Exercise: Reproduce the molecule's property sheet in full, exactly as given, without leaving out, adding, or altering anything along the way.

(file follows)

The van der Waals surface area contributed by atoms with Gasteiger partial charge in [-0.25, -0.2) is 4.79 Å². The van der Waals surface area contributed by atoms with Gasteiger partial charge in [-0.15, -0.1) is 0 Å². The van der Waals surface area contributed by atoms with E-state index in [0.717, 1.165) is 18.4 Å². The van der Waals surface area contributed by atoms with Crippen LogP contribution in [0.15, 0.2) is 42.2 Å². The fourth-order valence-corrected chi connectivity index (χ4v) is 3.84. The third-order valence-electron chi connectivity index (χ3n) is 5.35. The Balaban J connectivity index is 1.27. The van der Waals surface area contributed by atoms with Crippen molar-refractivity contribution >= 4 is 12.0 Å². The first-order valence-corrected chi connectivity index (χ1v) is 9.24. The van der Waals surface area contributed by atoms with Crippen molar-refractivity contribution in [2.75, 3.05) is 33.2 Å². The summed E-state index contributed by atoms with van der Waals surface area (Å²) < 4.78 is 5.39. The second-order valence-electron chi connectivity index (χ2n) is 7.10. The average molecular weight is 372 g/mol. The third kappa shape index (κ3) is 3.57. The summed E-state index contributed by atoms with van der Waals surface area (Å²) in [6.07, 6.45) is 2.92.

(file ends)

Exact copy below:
The van der Waals surface area contributed by atoms with Gasteiger partial charge in [-0.25, -0.2) is 4.79 Å². The van der Waals surface area contributed by atoms with Gasteiger partial charge in [-0.15, -0.1) is 0 Å². The van der Waals surface area contributed by atoms with E-state index in [0.717, 1.165) is 18.4 Å². The van der Waals surface area contributed by atoms with Crippen LogP contribution in [0.15, 0.2) is 42.2 Å². The fourth-order valence-corrected chi connectivity index (χ4v) is 3.84. The third-order valence-electron chi connectivity index (χ3n) is 5.35. The Balaban J connectivity index is 1.27. The van der Waals surface area contributed by atoms with Crippen molar-refractivity contribution >= 4 is 12.0 Å². The first-order valence-corrected chi connectivity index (χ1v) is 9.24. The van der Waals surface area contributed by atoms with Crippen molar-refractivity contribution in [2.75, 3.05) is 33.2 Å². The summed E-state index contributed by atoms with van der Waals surface area (Å²) < 4.78 is 5.39. The second-order valence-electron chi connectivity index (χ2n) is 7.10. The average molecular weight is 372 g/mol. The third kappa shape index (κ3) is 3.57. The summed E-state index contributed by atoms with van der Waals surface area (Å²) in [6.07, 6.45) is 2.92.